Hi Frugalistas! Even though I don’t like to waste my money when traveling, once I get to Europe, like many of us I love to shop. Even though I don’t necessarily buy a lot (I only ever take one carry on bag) I have been known to drop some serious cash (or plastic as the case may be), so getting a VAT refund on my purchases is a key money saving strategy I use to make sure I don’t pay anymore than I need to. This post is updated to reflect VAT changes in France and the UK for 2021.
Here’s how getting a VAT refund in Europe works
1. You buy stuff. There is a minimum purchase amount per store per day that varies from country to country that you need to adhere to. They will give you a set of special receipts you need to have stamped when you leave the EU. You will need to hand over your passport and credit card details in the shop when you buy. In 2021 France will reduce the minimum purchase from €175 to €100.
2. You travel around with the stuff. Don’t wear or use what you’ve purchased – they can decline your refund. If your purchase comes in wrapping or packaging, make sure you leave it in its packaging and keep the bags etc.
3. When you leave the EU you show your purchases to Customs at the special VAT refunds counter in the departure hall of the airport, they will stamp your receipts, sight your goods and send you on your way. You can then either post your stamped receipts or queue up again and get a cash refund depending on the system the vendor where you bought the goods uses. A number of countries have automated this process. Instead of queuing at Customs, there are bar scanner machines installed (at Charles de Gaulle they are next to the Customs VAT refund desk). If your merchant has signed up to this system, the paperwork will have a bar code that you just scan at the machine. There is no need to post the paperwork. Not all merchants will have this option, so if you aren’t sure just ask.
4. You get money – usually about 10% of the purchase cost either in your hand or a few weeks later on your credit card.
Things you need to know about VAT refunds in Europe
It’s hard to get good advice on how to do it. Which is why I am writing this. The best I’ve ever found apart from this post is at the ever reliable Rick Steves website although it looks like it hasn’t been updated in a while. This website gives you the spend amounts for each country plus other good things (like it can be hard to claim in Italy for example).
It can take up to 3 months for your refund to come through so don’t rely on the cash to pay off your credit card in a hurry.
My top tips for maximising and claiming your VAT refund in Europe
- Make sure you know what the spend is in each country.
- Look out for signs in shop windows advertising refunds. They are guaranteed to know exactly how to do it. If there isn’t a sign don’t be put off – just ask before you complete your purchase.
- Don’t spend money just to get a refund – you only get back between 10 and 12%. If you’re only a few Euro short and you can buy something cheap it’s worth it, but any more than that isn’t.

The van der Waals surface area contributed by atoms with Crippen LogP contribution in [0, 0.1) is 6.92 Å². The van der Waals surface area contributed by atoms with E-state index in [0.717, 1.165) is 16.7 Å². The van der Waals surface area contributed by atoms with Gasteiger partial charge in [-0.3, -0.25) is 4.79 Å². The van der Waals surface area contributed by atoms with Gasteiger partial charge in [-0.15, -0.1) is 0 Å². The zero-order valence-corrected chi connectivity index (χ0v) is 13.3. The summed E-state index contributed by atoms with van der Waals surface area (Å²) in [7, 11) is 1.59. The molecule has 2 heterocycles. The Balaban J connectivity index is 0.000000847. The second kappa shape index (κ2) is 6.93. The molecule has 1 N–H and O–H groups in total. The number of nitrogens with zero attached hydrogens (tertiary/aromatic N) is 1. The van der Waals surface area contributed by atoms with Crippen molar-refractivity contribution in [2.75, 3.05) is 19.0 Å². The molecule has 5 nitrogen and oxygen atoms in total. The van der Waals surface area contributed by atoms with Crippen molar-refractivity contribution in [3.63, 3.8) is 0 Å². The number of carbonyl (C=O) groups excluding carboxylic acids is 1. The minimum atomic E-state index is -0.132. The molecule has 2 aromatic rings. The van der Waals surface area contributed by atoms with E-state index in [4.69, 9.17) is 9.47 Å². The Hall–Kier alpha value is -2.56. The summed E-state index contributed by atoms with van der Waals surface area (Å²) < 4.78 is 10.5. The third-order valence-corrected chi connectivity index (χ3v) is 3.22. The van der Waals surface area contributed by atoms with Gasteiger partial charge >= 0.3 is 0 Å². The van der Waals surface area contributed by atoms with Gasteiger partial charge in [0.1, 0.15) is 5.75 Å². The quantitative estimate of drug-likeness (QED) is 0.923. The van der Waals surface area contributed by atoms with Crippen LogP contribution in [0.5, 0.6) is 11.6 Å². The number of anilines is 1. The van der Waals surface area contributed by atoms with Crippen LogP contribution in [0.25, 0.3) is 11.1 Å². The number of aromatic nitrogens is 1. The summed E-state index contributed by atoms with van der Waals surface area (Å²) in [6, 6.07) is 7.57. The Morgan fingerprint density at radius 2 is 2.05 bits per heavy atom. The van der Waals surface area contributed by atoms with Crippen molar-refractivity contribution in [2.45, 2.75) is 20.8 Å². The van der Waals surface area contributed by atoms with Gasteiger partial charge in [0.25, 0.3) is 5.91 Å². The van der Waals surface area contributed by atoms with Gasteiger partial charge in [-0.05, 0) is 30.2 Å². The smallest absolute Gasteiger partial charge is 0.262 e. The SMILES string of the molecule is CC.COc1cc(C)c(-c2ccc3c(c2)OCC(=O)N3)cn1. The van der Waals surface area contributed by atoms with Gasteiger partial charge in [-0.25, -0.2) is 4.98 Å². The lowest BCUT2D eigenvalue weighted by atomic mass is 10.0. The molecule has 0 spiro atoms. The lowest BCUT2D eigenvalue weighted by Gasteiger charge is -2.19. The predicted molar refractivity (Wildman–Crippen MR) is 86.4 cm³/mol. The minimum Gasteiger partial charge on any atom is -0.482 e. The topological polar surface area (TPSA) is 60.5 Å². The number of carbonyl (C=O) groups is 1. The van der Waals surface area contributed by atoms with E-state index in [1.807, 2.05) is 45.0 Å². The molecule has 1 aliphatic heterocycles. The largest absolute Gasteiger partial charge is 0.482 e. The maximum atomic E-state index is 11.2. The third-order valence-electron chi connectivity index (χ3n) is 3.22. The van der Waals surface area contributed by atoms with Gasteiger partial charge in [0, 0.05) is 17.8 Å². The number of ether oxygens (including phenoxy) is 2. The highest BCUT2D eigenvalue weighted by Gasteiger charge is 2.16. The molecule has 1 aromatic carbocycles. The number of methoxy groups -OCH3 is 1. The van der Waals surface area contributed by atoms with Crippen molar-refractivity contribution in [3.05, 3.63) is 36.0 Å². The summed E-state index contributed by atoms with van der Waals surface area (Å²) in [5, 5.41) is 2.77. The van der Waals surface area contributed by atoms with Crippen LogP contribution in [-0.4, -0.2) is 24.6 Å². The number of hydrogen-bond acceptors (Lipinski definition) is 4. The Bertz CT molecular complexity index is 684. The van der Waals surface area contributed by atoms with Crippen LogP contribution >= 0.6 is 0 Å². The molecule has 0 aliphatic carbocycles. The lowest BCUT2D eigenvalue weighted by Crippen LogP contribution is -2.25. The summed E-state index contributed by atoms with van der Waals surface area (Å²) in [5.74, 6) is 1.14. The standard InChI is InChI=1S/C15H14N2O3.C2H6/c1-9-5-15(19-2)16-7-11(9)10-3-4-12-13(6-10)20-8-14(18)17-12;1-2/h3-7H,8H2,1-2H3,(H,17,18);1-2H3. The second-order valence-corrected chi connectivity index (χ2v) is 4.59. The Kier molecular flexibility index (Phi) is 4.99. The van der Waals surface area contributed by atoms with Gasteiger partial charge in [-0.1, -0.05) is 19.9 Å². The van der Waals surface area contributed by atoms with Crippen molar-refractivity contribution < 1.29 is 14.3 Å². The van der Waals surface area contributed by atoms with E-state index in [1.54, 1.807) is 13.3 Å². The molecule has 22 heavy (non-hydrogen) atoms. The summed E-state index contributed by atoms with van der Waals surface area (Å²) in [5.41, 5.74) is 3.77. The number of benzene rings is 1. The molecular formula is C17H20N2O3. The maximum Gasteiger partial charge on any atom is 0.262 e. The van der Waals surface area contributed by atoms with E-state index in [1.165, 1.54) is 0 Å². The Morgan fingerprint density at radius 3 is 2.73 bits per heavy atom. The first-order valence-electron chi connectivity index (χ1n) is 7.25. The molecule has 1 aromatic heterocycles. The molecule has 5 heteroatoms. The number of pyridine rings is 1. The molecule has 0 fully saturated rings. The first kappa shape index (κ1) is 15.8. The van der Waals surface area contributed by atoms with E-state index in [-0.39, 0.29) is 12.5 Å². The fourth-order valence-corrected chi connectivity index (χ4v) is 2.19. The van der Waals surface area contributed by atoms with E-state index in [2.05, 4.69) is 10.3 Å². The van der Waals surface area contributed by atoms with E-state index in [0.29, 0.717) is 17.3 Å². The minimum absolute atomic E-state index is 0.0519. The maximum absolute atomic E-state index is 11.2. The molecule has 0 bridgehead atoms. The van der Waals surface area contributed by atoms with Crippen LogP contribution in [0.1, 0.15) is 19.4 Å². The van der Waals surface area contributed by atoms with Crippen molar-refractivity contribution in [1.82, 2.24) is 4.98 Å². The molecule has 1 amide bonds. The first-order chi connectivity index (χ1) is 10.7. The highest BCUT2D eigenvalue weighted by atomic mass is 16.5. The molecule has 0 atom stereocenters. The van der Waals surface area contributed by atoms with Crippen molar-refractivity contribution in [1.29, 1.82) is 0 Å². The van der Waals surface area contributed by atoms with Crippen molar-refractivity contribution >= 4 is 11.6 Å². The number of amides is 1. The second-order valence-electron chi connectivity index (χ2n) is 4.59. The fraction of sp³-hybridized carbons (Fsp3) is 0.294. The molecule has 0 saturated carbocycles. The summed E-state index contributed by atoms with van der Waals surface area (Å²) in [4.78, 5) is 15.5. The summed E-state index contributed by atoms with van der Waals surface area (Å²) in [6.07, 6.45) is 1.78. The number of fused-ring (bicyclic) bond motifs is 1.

- Keep your goods handy in case the customs officer wants to see them. You must be departing the EU with the goods, so they may ask to see your goods just to check.
- Don’t use or wear the goods. It’s OK to take them out of their bag for packing purposes, but don’t turn up wearing your new ensemble – you may be refused a refund as the goods are clearly used.
- Persistence might be required to find exactly where to get your receipts stamped. Don’t assume the country you are departing from WANTS to give you a refund. I once spent an hour and a half in Milan on the great VAT refund treasure hunt.
- Department stores may lack the charm of shopping in boutiques, but they are usually very well organised for VAT refunds, and are an easy way to get up your required purchase amount – you can consolidate your cheaper purchases towards your total as long as you do your shopping in the store on one day. Just don’t expect the Refund Desk to be somewhere easily found, no matter how well signposted it is.
- Always ask about the VAT refund BEFORE you pay for your goods. Once the payment is completed there’s nothing the shopkeeper can do for you.
- Allow plenty of time at the airport in case you have trouble finding the Refunds desk or there is a long queue.
- If you are traveling round Europe alot you need to claim your refund when you leave for the last time. Remember not all countries in Europe are part of the EU.
- The UK will cease its VAT refund scheme altogether in 2021 by all reports, so if you are travelling to the UK after Europe, or leaving for home via the UK make sure you do your shopping and claim your refund at your last European port.
I spent at least as long as you did at the airport in Milan. There was only on woman resentfully stamping the receipts and giving everyone and endless inquisition so you really do need to allow time for the process. Also if you take the cash refund they keep a percentage which can be worth it just to know it’s been done. And they will give you the refund in your currency if you ask (usually).
This was a good post topic – why didn’t I think of it? 🙂
I had been warned about Milan airport and the VAT refund so was prepared – once I found where to go it was OK. I’m planning on testing Heathrow next month, so wish me luck!
Thanks for dropping by and sharing your experience – we all learn from each other that way.
Hi, I have a question for you. I got all my receipts stamped at the Paris airport and I didn’t know I had to mail the receipts to another place. I’m back home now and I found my stamped receipts…can I mail them to someplace to get the refund? If so, where do I mail it to?
Yes, you can mail them from home. You should have an envelope with a mailing address on it. Use that envelope and send it to the address.